Home > 88. The Quaggas of Creativity > The Human Brain–The Quaggas of Creativity 2

The Human Brain–The Quaggas of Creativity 2

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RT has addressed some fairly ambitious topics before, but this one may take the cake: the human brain. Fortunately, the Quaggas of Creativity are here to help; this particular quagga is taking time off from a lovely romp in the African sun to give us some insights on this demanding topic. What do we say? Baie Dankie!! (“Thank you very much” in Afrikaans).

What makes our brains special is not just their size, but also their complexity. Our brains are both the largest of any animals in ratio to our body weight and contain the largest number (88-130 billion) of neurons.

But these facts are just the tip of the iceberg.

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A. Brain structure 

The structure of the human brain is enormously complex (and scientists are by no means finished describing it). To begin with, the cerebral cortex, the site of abstract thought, is divided into four lobes: a) the frontal  (blue area in diagram, vital to short-term memory, planning, and motivation), b) parietal (yellow area, vital to spatial sense and navigation), c) occipital (pink area, vital to processing of visual information), and d) temporal (green area, contains the  hippocampus and is vital to the formation of long-term memory). But the cortex has also been divided into 52 functional areas by the anatomist Korbinian Brodman–for instance, Brodman areas 41 and 42 (in the temporal lobe) related to hearing.

Two separate areas are necessary to the processing of language: Werneicke’s area (located in the rear of the parietal lobe, it controls the deciphering of language sounds) and Broca’s area (located in the left side of the frontal lobe, it produces language sounds).

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B. Brain Function

Different areas in the brain are responsible for processing information for single senses; how does the brain combine this information into consciousness?

This is the $64,000 question, and some progress has been made in answering it. For instance, in audiovisual integration, the brain can adjust audio input to match visual information, which is generally more reliable. When we listen to TV, for instance, we hear a person’s voice is coming from the screen image, when in the TV speakers produce it; our brains are set to expect a human voice from the mouth, and that is what we think we hear.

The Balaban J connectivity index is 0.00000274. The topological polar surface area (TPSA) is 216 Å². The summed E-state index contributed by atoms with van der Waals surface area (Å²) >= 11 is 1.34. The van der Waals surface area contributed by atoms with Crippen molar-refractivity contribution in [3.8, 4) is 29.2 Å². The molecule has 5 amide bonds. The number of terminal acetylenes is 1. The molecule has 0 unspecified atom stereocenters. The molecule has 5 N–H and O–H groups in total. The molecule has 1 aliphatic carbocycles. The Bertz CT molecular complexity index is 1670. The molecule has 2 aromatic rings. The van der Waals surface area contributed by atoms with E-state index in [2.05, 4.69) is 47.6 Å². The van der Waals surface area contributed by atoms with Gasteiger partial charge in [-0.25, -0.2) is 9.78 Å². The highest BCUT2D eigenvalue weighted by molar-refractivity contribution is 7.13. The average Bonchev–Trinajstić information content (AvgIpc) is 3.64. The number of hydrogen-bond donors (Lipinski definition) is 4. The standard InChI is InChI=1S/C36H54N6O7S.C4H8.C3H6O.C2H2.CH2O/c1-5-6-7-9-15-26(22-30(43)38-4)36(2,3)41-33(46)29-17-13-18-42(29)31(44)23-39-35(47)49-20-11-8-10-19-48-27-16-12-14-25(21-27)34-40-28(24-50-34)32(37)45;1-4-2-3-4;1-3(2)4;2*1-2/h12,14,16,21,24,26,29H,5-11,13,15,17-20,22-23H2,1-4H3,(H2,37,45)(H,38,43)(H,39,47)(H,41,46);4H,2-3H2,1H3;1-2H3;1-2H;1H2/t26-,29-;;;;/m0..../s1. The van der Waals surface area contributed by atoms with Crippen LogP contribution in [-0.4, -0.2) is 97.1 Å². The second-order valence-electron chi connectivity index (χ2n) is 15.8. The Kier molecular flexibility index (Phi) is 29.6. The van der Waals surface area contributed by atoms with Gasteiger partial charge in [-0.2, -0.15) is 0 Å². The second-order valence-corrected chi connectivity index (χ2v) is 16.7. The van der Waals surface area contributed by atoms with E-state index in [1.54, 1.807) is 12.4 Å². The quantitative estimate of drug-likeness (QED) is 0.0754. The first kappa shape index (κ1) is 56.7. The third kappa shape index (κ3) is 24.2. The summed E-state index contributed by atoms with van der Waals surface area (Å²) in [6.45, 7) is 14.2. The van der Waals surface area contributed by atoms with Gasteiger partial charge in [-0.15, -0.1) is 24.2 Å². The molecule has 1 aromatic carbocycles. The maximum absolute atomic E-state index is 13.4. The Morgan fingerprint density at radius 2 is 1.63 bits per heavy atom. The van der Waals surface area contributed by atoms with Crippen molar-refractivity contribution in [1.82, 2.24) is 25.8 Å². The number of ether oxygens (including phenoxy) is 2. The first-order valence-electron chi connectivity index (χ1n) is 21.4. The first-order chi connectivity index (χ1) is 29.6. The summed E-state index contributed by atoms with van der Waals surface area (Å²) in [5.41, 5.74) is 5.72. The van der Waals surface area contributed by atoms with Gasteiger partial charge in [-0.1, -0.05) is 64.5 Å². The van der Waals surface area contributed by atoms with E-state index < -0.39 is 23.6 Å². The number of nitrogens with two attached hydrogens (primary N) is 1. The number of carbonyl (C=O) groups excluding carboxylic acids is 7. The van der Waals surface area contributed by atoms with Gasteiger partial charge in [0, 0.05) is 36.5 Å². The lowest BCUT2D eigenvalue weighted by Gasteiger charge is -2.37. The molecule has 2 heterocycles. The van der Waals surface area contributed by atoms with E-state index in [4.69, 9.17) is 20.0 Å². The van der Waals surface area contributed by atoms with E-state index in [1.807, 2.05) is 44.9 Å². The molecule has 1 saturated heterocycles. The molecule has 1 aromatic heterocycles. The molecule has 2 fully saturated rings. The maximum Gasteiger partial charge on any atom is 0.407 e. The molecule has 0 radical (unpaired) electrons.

Or again, by touching objects with their hands or feet, infants build a map of what is and isn’t them. The combination of touch and sight is basic to building a “core’ feeling of self.

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C. Reflections

1) Mind. Mental processes, as RT noted in another post, are characteristic of many species. Complex language is unique to people, but many other mental phenomena (for instance, names, which bottlenose dolphins produce in the form of signature whistles) are not human monopolies.

2) Complexity. Not only are human brains enormously complex, able to handle a huge variety of information input, but brain complexity increases as we travel along the timeline from the brain’s origin (575 million years ago). RT suspects that this is so because the complexity of the environment has steadily increased over time.

3) What Works, Works. We need the brain’s complexity to achieve apparently simple tasks, such as building our understanding of what is and isn’t us. This complexity only multiplies as we deal with more and more subtle questions and issues. Everything in the physical structure has a purpose, and can serve a useful end.

You never know with a quagga; this one might be withholding information, on the theory that it’s better to learn a difficult topic bit by bit. So RT may be returning to the human brain again, if the quagga divulges more on the subject. Still, the broad day is beckoning, and RT is tempted to spend some time in the open, horsing around 😉 …  RT

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RT’s Related Posts: 1) The Brain–Quaggas of Creativity 1; 2) Near People–Bottlenose Dolphins and Others

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All images: WikiCmns, Public Domain. Top: CAT scan of the human brain; middle: diagram showing the four brain lobes; bottom: diagram showing the Broca and Werneicke areas.

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  1. August 26, 2012 at 5:18 pm

    Nice to see you writing about the human brain. There is a lot to maintaining proper brain function. Certain nutrients are known to maximize vision and memory function. Pity the poor souls with auditory or visual processing disorders. As children, these individuals have difficulty learning to speak, read and write.

    • August 26, 2012 at 11:12 pm

      thanks for the comment, renee. mercury doubtless devastates the brain; i wonder if any research has been done on it… eric

  2. May 24, 2013 at 4:44 am

    I like what you guys are up too. This kind of clever work and reporting!

    Keep up the very good works guys I’ve included you guys to my blogroll.

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